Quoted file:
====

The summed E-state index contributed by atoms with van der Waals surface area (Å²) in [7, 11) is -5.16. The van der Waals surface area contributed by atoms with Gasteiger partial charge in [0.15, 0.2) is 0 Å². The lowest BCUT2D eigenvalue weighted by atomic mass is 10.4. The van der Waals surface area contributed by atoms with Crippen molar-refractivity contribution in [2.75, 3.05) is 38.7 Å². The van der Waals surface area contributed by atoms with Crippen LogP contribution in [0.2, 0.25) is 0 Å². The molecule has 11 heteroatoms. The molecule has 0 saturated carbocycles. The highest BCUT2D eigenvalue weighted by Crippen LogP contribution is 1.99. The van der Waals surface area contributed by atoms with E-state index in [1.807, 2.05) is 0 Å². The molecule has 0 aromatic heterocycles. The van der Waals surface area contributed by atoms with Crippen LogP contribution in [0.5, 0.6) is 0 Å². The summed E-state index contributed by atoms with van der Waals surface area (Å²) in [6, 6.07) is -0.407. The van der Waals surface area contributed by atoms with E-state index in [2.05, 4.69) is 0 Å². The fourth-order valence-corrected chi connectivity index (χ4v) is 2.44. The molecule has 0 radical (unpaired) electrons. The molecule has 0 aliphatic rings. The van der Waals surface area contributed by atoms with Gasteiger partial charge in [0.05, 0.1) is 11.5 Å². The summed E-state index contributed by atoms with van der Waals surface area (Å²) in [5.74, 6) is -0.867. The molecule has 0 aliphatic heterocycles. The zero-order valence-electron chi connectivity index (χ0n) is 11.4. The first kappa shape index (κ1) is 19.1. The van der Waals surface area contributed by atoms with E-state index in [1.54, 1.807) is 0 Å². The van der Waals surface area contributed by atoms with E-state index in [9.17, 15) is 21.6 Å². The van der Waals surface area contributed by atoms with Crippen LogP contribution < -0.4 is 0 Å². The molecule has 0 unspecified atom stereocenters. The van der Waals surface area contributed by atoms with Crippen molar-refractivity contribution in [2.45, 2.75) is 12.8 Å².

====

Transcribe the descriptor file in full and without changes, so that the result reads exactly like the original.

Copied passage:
The summed E-state index contributed by atoms with van der Waals surface area (Å²) in [7, 11) is -5.16. The van der Waals surface area contributed by atoms with Gasteiger partial charge in [0.15, 0.2) is 0 Å². The lowest BCUT2D eigenvalue weighted by atomic mass is 10.4. The van der Waals surface area contributed by atoms with Crippen molar-refractivity contribution in [2.75, 3.05) is 38.7 Å². The van der Waals surface area contributed by atoms with Crippen LogP contribution in [0.2, 0.25) is 0 Å². The molecule has 11 heteroatoms. The molecule has 0 saturated carbocycles. The highest BCUT2D eigenvalue weighted by Crippen LogP contribution is 1.99. The van der Waals surface area contributed by atoms with E-state index in [1.807, 2.05) is 0 Å². The molecule has 0 aromatic heterocycles. The van der Waals surface area contributed by atoms with Crippen LogP contribution in [0.5, 0.6) is 0 Å². The summed E-state index contributed by atoms with van der Waals surface area (Å²) in [6, 6.07) is -0.407. The van der Waals surface area contributed by atoms with E-state index in [2.05, 4.69) is 0 Å². The fourth-order valence-corrected chi connectivity index (χ4v) is 2.44. The molecule has 0 radical (unpaired) electrons. The molecule has 0 aliphatic rings. The van der Waals surface area contributed by atoms with Gasteiger partial charge in [0.05, 0.1) is 11.5 Å². The summed E-state index contributed by atoms with van der Waals surface area (Å²) in [5.74, 6) is -0.867. The molecule has 0 aliphatic heterocycles. The zero-order valence-electron chi connectivity index (χ0n) is 11.4. The first kappa shape index (κ1) is 19.1. The van der Waals surface area contributed by atoms with E-state index in [1.54, 1.807) is 0 Å². The van der Waals surface area contributed by atoms with E-state index in [9.17, 15) is 21.6 Å². The van der Waals surface area contributed by atoms with Crippen LogP contribution < -0.4 is 0 Å². The molecule has 0 unspecified atom stereocenters. The van der Waals surface area contributed by atoms with Crippen molar-refractivity contribution in [2.45, 2.75) is 12.8 Å².